Vulval Swelling

Differential Diagnosis

Common Diagnoses

  • Boils
  • Sebaceous Cysts
  • Viral Warts (Condylomata Acuminata)
  • Bartholin’s Cyst
  • Inguinal Hernia (May Extend Down to Labium Major)

Occasional Diagnoses

  • Varicose Vein, Varicocoele of Vulva
  • Bartholin’s Abscess (Infected Bartholin’s Cyst)
  • Fibroma, Lipoma, Hidradenoma
  • Uterine Prolapse, Cystocoele, Rectocoele, Enterocoele (Hernia of the Pouch of Douglas)
  • Urethral Caruncle (Meatal Prolapse)

Rare Diagnoses

  • Cervical Polyp
  • Carcinoma (95% are Squamous)
  • Endometrioma
  • Hydrocoele of the Canal of Nuck
  • Traumatic Haematoma

Ready Reckoner

Key distinguishing features of the most common diagnoses

BoilSebaceous CystViral WartsBartholin’s CystInguinal Hernia
Central PunctumNoYesNoNoNo

Possible Investigations

  • There are no investigations likely to be performed in primary care: the diagnosis is almost always established by history and examination. If it isn’t, then referral is usually required.

Top Tips

  • Remember that, to many patients, a lump means cancer until proven otherwise. You may only require a cursory glance to reassure yourself that the problem is insignificant – but the patient may interpret your approach as dismissive or inadequate. Ensure that the patient’s anxieties are resolved by adequate examination and explanation.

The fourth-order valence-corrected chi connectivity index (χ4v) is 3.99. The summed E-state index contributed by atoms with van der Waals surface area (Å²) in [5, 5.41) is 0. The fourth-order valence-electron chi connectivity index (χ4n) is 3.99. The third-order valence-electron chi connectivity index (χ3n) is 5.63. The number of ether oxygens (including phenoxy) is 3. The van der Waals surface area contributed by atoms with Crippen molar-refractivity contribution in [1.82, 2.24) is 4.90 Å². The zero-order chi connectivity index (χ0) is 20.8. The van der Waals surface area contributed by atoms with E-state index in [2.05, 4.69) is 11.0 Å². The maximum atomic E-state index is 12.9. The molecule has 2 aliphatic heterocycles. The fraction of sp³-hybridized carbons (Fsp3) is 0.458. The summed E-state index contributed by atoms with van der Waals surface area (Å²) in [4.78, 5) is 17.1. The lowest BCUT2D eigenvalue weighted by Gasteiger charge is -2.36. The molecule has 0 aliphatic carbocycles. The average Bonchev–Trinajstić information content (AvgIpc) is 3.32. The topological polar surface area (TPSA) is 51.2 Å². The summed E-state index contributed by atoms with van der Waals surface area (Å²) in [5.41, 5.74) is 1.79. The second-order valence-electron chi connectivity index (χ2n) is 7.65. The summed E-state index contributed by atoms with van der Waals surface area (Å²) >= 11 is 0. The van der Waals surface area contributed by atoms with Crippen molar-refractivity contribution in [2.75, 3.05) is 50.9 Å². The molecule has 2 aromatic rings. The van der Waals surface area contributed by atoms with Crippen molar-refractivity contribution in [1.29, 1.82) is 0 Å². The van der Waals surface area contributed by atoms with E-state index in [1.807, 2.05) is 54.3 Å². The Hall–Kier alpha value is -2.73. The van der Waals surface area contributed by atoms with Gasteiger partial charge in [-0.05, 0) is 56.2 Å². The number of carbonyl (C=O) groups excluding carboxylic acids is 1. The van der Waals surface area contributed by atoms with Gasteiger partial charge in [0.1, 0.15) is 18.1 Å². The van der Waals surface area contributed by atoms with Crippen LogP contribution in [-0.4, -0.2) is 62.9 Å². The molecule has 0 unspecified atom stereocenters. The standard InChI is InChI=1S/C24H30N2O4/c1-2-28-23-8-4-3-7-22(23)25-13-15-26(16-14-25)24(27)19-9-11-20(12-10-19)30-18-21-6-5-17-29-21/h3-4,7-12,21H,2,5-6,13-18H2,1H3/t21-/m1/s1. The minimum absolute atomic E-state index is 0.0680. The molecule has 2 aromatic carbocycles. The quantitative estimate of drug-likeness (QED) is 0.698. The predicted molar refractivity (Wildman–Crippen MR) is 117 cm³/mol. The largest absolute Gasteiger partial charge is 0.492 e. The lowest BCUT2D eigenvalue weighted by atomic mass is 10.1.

• If the lump is not obviously apparent, or is poorly defined, examine the patient standing – this may reveal a hernia, varicocoele or prolapse.
  • A varicocoele of the vulva has a characteristic ‘bag of worms’ feel. It often appears and gets worse during pregnancy.

Red Flags

  • A persistent, ulcerating lump in the vulva must always be referred for biopsy to exclude carcinoma, even though some benign lumps can ulcerate (e.g. hidradenoma).
  • Check for lymphadenopathy: Hard inguinal nodes with a painless lump are highly suggestive of malignancy. The lump can occasionally be a metastasis itself.
  • Women with genital warts may have coexisting sexually transmitted infection – refer to the local GUM clinic for appropriate investigation and, if necessary, contact tracing.

Published: 2nd August 2022 Updated: 10th April 2024

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